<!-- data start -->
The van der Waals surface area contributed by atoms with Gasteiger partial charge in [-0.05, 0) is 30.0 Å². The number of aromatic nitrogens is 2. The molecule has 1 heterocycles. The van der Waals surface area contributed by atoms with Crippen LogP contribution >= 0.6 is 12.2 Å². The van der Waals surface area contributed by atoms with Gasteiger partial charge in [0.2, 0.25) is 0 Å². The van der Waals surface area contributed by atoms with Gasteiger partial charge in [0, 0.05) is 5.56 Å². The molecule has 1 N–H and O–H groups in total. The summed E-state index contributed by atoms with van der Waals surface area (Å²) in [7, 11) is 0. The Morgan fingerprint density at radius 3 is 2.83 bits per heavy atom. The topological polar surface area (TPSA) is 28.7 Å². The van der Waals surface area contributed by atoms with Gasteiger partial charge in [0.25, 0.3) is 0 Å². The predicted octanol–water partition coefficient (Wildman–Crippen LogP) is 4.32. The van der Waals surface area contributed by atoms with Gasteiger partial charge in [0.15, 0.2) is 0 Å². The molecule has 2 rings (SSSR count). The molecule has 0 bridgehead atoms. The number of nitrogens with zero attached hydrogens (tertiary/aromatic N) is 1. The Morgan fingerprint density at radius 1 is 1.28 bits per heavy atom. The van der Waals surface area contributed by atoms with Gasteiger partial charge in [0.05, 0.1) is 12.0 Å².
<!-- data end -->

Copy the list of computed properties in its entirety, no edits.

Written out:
The van der Waals surface area contributed by atoms with Gasteiger partial charge in [-0.05, 0) is 30.0 Å². The number of aromatic nitrogens is 2. The molecule has 1 heterocycles. The van der Waals surface area contributed by atoms with Crippen LogP contribution >= 0.6 is 12.2 Å². The van der Waals surface area contributed by atoms with Gasteiger partial charge in [0.2, 0.25) is 0 Å². The van der Waals surface area contributed by atoms with Gasteiger partial charge in [0, 0.05) is 5.56 Å². The molecule has 1 N–H and O–H groups in total. The summed E-state index contributed by atoms with van der Waals surface area (Å²) in [7, 11) is 0. The Morgan fingerprint density at radius 3 is 2.83 bits per heavy atom. The topological polar surface area (TPSA) is 28.7 Å². The van der Waals surface area contributed by atoms with Gasteiger partial charge in [0.25, 0.3) is 0 Å². The predicted octanol–water partition coefficient (Wildman–Crippen LogP) is 4.32. The van der Waals surface area contributed by atoms with Gasteiger partial charge in [0.15, 0.2) is 0 Å². The molecule has 2 rings (SSSR count). The molecule has 0 bridgehead atoms. The number of nitrogens with zero attached hydrogens (tertiary/aromatic N) is 1. The Morgan fingerprint density at radius 1 is 1.28 bits per heavy atom. The van der Waals surface area contributed by atoms with Gasteiger partial charge in [0.05, 0.1) is 12.0 Å².